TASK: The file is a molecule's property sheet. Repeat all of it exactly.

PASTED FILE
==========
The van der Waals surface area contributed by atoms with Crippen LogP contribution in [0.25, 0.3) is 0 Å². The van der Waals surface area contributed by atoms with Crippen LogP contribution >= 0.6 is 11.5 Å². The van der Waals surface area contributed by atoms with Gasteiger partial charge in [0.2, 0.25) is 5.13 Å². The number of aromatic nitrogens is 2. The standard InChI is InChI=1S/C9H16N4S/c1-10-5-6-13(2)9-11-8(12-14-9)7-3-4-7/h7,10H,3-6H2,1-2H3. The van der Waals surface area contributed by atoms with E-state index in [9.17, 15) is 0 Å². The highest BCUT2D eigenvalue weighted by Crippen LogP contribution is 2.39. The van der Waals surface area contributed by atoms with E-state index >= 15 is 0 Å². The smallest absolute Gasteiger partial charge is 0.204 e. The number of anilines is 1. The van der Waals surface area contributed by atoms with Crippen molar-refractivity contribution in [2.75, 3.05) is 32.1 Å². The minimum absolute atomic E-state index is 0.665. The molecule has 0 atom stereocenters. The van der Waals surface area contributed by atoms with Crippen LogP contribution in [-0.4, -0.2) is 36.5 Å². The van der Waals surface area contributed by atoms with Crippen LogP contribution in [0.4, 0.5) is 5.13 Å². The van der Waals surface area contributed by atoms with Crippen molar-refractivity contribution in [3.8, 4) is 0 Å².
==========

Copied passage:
The van der Waals surface area contributed by atoms with Crippen LogP contribution in [0.25, 0.3) is 0 Å². The van der Waals surface area contributed by atoms with Crippen LogP contribution >= 0.6 is 11.5 Å². The van der Waals surface area contributed by atoms with Gasteiger partial charge in [0.2, 0.25) is 5.13 Å². The number of aromatic nitrogens is 2. The standard InChI is InChI=1S/C9H16N4S/c1-10-5-6-13(2)9-11-8(12-14-9)7-3-4-7/h7,10H,3-6H2,1-2H3. The van der Waals surface area contributed by atoms with E-state index in [9.17, 15) is 0 Å². The highest BCUT2D eigenvalue weighted by Crippen LogP contribution is 2.39. The van der Waals surface area contributed by atoms with E-state index >= 15 is 0 Å². The smallest absolute Gasteiger partial charge is 0.204 e. The number of anilines is 1. The van der Waals surface area contributed by atoms with Crippen molar-refractivity contribution in [2.75, 3.05) is 32.1 Å². The minimum absolute atomic E-state index is 0.665. The molecule has 0 atom stereocenters. The van der Waals surface area contributed by atoms with Crippen LogP contribution in [-0.4, -0.2) is 36.5 Å². The van der Waals surface area contributed by atoms with Crippen LogP contribution in [0.4, 0.5) is 5.13 Å². The van der Waals surface area contributed by atoms with Crippen molar-refractivity contribution in [3.8, 4) is 0 Å².